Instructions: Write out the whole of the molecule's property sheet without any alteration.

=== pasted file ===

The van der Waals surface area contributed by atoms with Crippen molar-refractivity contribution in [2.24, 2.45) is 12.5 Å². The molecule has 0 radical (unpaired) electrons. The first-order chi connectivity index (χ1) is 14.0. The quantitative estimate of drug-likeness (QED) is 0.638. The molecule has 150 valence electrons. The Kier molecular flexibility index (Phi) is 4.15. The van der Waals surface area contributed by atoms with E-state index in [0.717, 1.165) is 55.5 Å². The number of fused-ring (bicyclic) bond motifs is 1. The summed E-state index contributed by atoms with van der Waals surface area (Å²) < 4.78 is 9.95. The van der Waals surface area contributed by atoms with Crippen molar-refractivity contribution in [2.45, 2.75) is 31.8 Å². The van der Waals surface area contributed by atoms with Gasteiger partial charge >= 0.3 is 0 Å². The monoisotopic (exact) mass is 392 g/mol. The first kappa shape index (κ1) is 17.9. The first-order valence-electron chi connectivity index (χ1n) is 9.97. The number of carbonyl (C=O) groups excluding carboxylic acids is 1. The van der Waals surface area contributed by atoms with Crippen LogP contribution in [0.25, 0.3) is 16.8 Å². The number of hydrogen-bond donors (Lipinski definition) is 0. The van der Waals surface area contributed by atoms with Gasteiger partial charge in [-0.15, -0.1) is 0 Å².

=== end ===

The van der Waals surface area contributed by atoms with Crippen molar-refractivity contribution in [2.24, 2.45) is 12.5 Å². The molecule has 0 radical (unpaired) electrons. The first-order chi connectivity index (χ1) is 14.0. The quantitative estimate of drug-likeness (QED) is 0.638. The molecule has 150 valence electrons. The Kier molecular flexibility index (Phi) is 4.15. The van der Waals surface area contributed by atoms with E-state index in [0.717, 1.165) is 55.5 Å². The number of fused-ring (bicyclic) bond motifs is 1. The summed E-state index contributed by atoms with van der Waals surface area (Å²) < 4.78 is 9.95. The van der Waals surface area contributed by atoms with Crippen molar-refractivity contribution in [2.45, 2.75) is 31.8 Å². The van der Waals surface area contributed by atoms with Gasteiger partial charge >= 0.3 is 0 Å². The monoisotopic (exact) mass is 392 g/mol. The first kappa shape index (κ1) is 17.9. The first-order valence-electron chi connectivity index (χ1n) is 9.97. The number of carbonyl (C=O) groups excluding carboxylic acids is 1. The van der Waals surface area contributed by atoms with Crippen LogP contribution in [0.25, 0.3) is 16.8 Å². The number of hydrogen-bond donors (Lipinski definition) is 0. The van der Waals surface area contributed by atoms with Gasteiger partial charge in [-0.15, -0.1) is 0 Å².